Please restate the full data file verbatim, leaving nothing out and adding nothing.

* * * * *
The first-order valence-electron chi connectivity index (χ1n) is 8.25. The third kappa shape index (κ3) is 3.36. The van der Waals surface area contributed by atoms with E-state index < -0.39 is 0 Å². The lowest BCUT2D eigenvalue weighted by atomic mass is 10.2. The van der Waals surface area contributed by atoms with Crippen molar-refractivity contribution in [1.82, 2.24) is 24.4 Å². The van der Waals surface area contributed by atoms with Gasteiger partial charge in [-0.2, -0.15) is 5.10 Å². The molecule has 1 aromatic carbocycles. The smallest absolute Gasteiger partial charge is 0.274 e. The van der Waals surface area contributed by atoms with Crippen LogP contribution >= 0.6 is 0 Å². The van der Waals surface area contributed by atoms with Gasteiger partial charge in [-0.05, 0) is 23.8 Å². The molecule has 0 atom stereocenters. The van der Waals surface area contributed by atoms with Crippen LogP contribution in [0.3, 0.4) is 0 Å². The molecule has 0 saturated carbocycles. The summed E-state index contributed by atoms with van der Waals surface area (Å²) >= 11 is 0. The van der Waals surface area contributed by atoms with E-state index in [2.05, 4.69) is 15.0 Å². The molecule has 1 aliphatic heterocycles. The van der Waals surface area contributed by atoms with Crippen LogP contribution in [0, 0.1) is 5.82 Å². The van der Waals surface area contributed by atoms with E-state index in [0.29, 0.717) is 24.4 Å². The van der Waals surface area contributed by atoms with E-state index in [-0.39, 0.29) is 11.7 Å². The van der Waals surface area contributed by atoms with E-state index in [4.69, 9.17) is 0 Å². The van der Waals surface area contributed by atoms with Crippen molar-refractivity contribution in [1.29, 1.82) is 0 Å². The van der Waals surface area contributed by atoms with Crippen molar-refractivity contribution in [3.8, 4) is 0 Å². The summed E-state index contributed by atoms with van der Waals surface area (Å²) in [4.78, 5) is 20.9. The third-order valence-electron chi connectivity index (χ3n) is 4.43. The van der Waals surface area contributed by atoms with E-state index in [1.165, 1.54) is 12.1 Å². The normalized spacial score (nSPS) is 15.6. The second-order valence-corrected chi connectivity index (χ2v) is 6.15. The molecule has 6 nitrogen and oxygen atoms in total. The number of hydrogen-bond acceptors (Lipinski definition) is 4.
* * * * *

The first-order valence-electron chi connectivity index (χ1n) is 8.25. The third kappa shape index (κ3) is 3.36. The van der Waals surface area contributed by atoms with E-state index < -0.39 is 0 Å². The lowest BCUT2D eigenvalue weighted by atomic mass is 10.2. The van der Waals surface area contributed by atoms with Crippen molar-refractivity contribution in [1.82, 2.24) is 24.4 Å². The van der Waals surface area contributed by atoms with Gasteiger partial charge in [-0.2, -0.15) is 5.10 Å². The molecule has 1 aromatic carbocycles. The smallest absolute Gasteiger partial charge is 0.274 e. The van der Waals surface area contributed by atoms with Crippen LogP contribution >= 0.6 is 0 Å². The van der Waals surface area contributed by atoms with Gasteiger partial charge in [-0.05, 0) is 23.8 Å². The molecule has 0 atom stereocenters. The van der Waals surface area contributed by atoms with Crippen LogP contribution in [0.3, 0.4) is 0 Å². The molecule has 0 saturated carbocycles. The summed E-state index contributed by atoms with van der Waals surface area (Å²) >= 11 is 0. The van der Waals surface area contributed by atoms with E-state index in [2.05, 4.69) is 15.0 Å². The molecule has 1 aliphatic heterocycles. The van der Waals surface area contributed by atoms with Crippen LogP contribution in [0, 0.1) is 5.82 Å². The van der Waals surface area contributed by atoms with E-state index in [0.29, 0.717) is 24.4 Å². The van der Waals surface area contributed by atoms with E-state index in [-0.39, 0.29) is 11.7 Å². The van der Waals surface area contributed by atoms with E-state index in [4.69, 9.17) is 0 Å². The van der Waals surface area contributed by atoms with Crippen molar-refractivity contribution in [1.29, 1.82) is 0 Å². The van der Waals surface area contributed by atoms with Crippen molar-refractivity contribution in [3.8, 4) is 0 Å². The summed E-state index contributed by atoms with van der Waals surface area (Å²) in [4.78, 5) is 20.9. The third-order valence-electron chi connectivity index (χ3n) is 4.43. The van der Waals surface area contributed by atoms with E-state index in [1.165, 1.54) is 12.1 Å². The normalized spacial score (nSPS) is 15.6. The second-order valence-corrected chi connectivity index (χ2v) is 6.15. The molecule has 6 nitrogen and oxygen atoms in total. The number of hydrogen-bond acceptors (Lipinski definition) is 4.